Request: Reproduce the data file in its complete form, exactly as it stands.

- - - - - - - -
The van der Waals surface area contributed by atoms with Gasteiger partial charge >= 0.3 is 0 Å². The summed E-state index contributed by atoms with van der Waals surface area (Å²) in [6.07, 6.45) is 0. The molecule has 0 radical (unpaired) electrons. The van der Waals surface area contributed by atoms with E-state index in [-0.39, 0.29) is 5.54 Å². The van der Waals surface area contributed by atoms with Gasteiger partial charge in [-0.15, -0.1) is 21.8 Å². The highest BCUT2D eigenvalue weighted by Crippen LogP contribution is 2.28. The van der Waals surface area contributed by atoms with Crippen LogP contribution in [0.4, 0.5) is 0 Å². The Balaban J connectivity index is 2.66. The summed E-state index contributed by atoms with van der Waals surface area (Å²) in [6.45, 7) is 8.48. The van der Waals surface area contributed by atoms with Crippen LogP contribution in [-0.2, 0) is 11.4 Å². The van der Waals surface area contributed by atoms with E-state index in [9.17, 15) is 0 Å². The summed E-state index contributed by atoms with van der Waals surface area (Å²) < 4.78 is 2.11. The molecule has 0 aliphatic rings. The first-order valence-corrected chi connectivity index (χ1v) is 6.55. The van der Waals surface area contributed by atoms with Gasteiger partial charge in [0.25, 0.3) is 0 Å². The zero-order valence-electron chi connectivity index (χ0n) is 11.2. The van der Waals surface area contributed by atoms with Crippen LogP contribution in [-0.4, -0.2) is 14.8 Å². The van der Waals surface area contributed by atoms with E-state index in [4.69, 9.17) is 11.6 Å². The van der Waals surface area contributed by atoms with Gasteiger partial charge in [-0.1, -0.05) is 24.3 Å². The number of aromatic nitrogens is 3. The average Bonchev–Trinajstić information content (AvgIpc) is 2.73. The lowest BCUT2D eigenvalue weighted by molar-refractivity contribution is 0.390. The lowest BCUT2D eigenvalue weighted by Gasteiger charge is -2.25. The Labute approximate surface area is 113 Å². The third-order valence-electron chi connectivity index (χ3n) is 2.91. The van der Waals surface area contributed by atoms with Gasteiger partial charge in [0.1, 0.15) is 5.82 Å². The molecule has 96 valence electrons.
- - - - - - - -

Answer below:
The van der Waals surface area contributed by atoms with Gasteiger partial charge >= 0.3 is 0 Å². The summed E-state index contributed by atoms with van der Waals surface area (Å²) in [6.07, 6.45) is 0. The molecule has 0 radical (unpaired) electrons. The van der Waals surface area contributed by atoms with E-state index in [-0.39, 0.29) is 5.54 Å². The van der Waals surface area contributed by atoms with Gasteiger partial charge in [-0.15, -0.1) is 21.8 Å². The highest BCUT2D eigenvalue weighted by Crippen LogP contribution is 2.28. The van der Waals surface area contributed by atoms with Crippen LogP contribution in [0.4, 0.5) is 0 Å². The Balaban J connectivity index is 2.66. The summed E-state index contributed by atoms with van der Waals surface area (Å²) in [6.45, 7) is 8.48. The van der Waals surface area contributed by atoms with Crippen LogP contribution in [-0.2, 0) is 11.4 Å². The van der Waals surface area contributed by atoms with E-state index in [9.17, 15) is 0 Å². The summed E-state index contributed by atoms with van der Waals surface area (Å²) < 4.78 is 2.11. The molecule has 0 aliphatic rings. The first-order valence-corrected chi connectivity index (χ1v) is 6.55. The van der Waals surface area contributed by atoms with Gasteiger partial charge in [0.25, 0.3) is 0 Å². The zero-order valence-electron chi connectivity index (χ0n) is 11.2. The van der Waals surface area contributed by atoms with Crippen LogP contribution in [-0.4, -0.2) is 14.8 Å². The van der Waals surface area contributed by atoms with E-state index in [4.69, 9.17) is 11.6 Å². The van der Waals surface area contributed by atoms with Gasteiger partial charge in [-0.1, -0.05) is 24.3 Å². The number of aromatic nitrogens is 3. The average Bonchev–Trinajstić information content (AvgIpc) is 2.73. The lowest BCUT2D eigenvalue weighted by molar-refractivity contribution is 0.390. The lowest BCUT2D eigenvalue weighted by Gasteiger charge is -2.25. The Labute approximate surface area is 113 Å². The third-order valence-electron chi connectivity index (χ3n) is 2.91. The van der Waals surface area contributed by atoms with Gasteiger partial charge in [0.1, 0.15) is 5.82 Å². The molecule has 96 valence electrons.